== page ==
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Wednesday, December 04, 2013

Digital Tomosynthesis Improves Lung Nodule Detection

James T. Dobbins III, Ph.D.

Digital tomosynthesis (DT) is significantly more sensitive than conventional radiography at detecting lung nodules and its advantages are evident among general radiologists as well as thoracic radiologists, according to a study presented Tuesday.

DT is a relatively new technology that uses X-rays to create slice-based views from inside the body. Previous studies have shown that it is more sensitive than radiography at detecting lung nodules, but those studies have largely relied on radiologists with expertise in thoracic imaging, said James T. Dobbins III, Ph.D., associate professor of radiology at Duke University.

For the new study, Dr. Dobbins and colleagues had both thoracic and general radiologists assess DT and radiography referenced to CT for the detection of lung nodules. The study group included 158 subjects at three institutions in the U.S. and one in Sweden who were imaged by chest CT, two-view conventional radiography (CXR), dual-energy radiography (DE), and DT on a flat-panel imaging device.

Three experienced thoracic radiologists confirmed the presence and location of nodules by CT and determined the appropriate management approach using Fleischner Society guidelines, rules created to improve follow-up and management of small lung nodules detected by CT. In addition, five general radiologists marked the nodules and then determined the appropriate course of action using CXR alone, CXR plus DE, DT alone, and DT plus DE.

In all, 516 nodules were identified by CT. Overall detection sensitivity for all nodules was 3.8 percent for CXR, compared with 13.5 percent for DT. "The threefold improvement in sensitivity with tomosynthesis is consistent with previous studies," Dr. Dobbins noted. "What's unique about our study is that we're including the role of dual-energy imaging and also looking at a broader range of expertise among radiologists."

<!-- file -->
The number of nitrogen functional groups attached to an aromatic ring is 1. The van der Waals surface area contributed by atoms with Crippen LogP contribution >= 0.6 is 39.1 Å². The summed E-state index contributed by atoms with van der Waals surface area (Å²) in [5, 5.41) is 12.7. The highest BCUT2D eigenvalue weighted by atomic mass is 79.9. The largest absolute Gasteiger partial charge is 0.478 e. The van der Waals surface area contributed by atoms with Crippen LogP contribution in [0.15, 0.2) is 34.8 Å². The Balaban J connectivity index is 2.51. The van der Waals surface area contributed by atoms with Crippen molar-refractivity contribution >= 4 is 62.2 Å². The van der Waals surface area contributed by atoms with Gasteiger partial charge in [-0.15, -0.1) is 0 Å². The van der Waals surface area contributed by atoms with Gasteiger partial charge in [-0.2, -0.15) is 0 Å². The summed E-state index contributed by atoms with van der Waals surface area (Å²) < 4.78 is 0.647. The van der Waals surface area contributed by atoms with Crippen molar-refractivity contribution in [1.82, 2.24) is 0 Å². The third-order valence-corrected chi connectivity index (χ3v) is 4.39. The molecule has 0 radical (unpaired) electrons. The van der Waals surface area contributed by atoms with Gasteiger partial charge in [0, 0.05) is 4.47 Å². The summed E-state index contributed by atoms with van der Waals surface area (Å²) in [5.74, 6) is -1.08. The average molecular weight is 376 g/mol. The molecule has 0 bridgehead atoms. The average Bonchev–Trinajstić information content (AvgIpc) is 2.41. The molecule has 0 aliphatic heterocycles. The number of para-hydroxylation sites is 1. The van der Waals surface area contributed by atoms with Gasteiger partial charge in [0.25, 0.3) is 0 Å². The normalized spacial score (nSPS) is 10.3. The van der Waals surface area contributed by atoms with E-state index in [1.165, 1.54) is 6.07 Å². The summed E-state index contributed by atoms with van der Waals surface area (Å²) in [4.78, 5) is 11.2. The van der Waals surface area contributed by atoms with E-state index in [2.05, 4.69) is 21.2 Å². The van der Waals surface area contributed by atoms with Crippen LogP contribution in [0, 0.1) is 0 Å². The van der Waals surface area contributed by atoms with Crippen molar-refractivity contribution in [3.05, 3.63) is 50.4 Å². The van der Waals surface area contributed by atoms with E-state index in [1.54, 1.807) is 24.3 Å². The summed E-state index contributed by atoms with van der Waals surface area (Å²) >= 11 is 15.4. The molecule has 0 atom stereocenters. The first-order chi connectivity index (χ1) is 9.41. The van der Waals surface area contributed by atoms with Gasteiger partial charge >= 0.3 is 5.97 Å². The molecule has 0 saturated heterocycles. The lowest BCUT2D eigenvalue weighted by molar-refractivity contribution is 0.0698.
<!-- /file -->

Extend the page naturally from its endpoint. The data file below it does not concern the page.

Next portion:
DT also outperformed CXR for determining the best course of action using Fleischner Society criteria. The addition of DE improved nodule detection when paired with CXR but not when paired with DT.

"Our results clearly demonstrate that tomosynthesis is far superior to conventional radiography for looking at lung nodules," Dr. Dobbins said. "DT shows significantly improved clinical performance over CXR for pulmonary nodule detection and case management when evaluating nodules greater than three millimeters in diameter."

The clinical role for DT is still evolving, Dr. Dobbins said, as researchers try to determine the best implementation strategy. One promising option for DT is as a problem-solving tool for suspicious findings on radiography. Dr. Dobbins said this attribute would be particularly useful in healthcare environments where patients remain in the clinic until imaging results are complete.

DT also has a potential role as an alternative to CT for tracking changes in nodules over time, although further studies will be required to validate that approach. "While DT has marginally higher radiation doses than two-view chest radiographs, it exposes the patient to considerably less radiation than the current generation of CT techniques," Dr. Dobbins said.

A third, speculative application would involve using DT as a lower dose, lower cost lung cancer screening paradigm, he suggested. "We'll need to demonstrate outcomes comparable with CT before that can happen," he said.

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© 2013 RSNA. The RSNA 2013 Daily Bulletin is the official publication of the 99th Scientific Assembly and Annual Meeting of the Radiological Society of North America. Published Sunday, December 1 - Thursday, December 5.

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